On the one hand the Government says it is looking to cut down on “red tape” for employers so as to encourage them to recruit. On the other, they say they are looking to drive “cultural change” by increasing the ability of employees to seek flexibility and/or alternative leave entitlements at work.
It is arguably not easy to ride both horses at one and the same time, but this has not stopped the Government pursuing its employment law agenda with a vengeance. After a hesitant start, they released the “Resolving Workplace Disputes” consultation in January. The consultation closed on 20 April. Not content with proposing substantial reform to our employment tribunals and encouraging alternative ways of resolving disputes at work, they then almost immediately released a second consultation tackling four tricky areas:
- Flexible parental leave
- Flexible working
- Working time regulations
- Equal pay
The first two are particularly interesting. We now know the way in which parents take leave is set to change quite substantially. For example, it is going to become possible for both parents to take significant periods of time off at one and the same time. It may also become possible to take leave in two or more periods, and on a part time basis. This is going to give new generations of parents a whole suite of options that their forebears can only have dreamed of. But what are employers going to make of this?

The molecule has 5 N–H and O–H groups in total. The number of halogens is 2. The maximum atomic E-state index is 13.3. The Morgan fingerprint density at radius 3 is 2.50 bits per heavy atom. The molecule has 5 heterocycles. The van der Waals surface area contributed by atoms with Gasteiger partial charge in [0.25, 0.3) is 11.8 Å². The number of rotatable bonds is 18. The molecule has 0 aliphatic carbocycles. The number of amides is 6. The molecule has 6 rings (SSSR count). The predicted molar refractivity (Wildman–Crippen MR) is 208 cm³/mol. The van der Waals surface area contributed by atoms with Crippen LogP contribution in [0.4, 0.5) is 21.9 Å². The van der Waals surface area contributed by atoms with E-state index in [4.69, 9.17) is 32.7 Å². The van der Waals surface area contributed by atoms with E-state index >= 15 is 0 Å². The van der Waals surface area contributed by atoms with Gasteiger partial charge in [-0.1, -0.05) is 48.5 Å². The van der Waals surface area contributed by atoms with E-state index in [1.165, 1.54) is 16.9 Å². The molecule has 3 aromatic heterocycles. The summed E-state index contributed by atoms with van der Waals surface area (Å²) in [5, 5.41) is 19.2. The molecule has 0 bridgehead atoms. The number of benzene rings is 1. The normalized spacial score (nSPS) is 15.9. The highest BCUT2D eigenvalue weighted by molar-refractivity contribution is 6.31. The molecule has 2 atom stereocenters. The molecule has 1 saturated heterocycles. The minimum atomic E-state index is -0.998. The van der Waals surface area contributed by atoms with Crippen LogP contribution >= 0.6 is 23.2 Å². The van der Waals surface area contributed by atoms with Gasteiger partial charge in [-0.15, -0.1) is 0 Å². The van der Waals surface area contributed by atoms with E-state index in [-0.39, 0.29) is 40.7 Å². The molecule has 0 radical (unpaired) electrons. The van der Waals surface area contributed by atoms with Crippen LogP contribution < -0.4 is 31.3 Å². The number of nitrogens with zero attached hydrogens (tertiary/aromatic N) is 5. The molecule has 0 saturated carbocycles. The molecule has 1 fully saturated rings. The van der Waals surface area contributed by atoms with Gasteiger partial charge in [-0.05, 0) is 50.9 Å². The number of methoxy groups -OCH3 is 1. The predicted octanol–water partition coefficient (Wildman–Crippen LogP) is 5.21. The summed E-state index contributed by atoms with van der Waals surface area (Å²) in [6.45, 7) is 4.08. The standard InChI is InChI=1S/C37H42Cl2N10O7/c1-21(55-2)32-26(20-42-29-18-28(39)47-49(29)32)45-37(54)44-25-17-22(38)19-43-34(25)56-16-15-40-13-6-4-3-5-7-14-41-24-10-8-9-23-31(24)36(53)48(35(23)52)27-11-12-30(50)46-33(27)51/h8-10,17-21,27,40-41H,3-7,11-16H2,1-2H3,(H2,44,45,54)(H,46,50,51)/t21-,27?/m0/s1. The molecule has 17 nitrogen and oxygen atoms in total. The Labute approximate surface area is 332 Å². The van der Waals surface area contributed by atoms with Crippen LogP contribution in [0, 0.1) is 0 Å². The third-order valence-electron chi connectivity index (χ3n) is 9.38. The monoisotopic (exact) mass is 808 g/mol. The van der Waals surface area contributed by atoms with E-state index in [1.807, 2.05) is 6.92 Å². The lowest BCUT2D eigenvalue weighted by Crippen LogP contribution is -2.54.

Flexible working, arguably one of the big successes of the Labour government, is also set to change significantly. Employers will not merely have a duty to consider a request, but may have a duty to consider requests “reasonably”. This is not the same as giving the employee a “right” to work flexibly, but we may well be moving towards that end.
The idea that employers are going to be let off the hook by this Government, and be allowed to manage their businesses without further “red tape” (as they may see it), is going to face some considerable challenge with these reforms. On the other hand, the ability to extract more potential from our existing workforce as they go through the various stages of life, may just be the extra push our economy is looking for!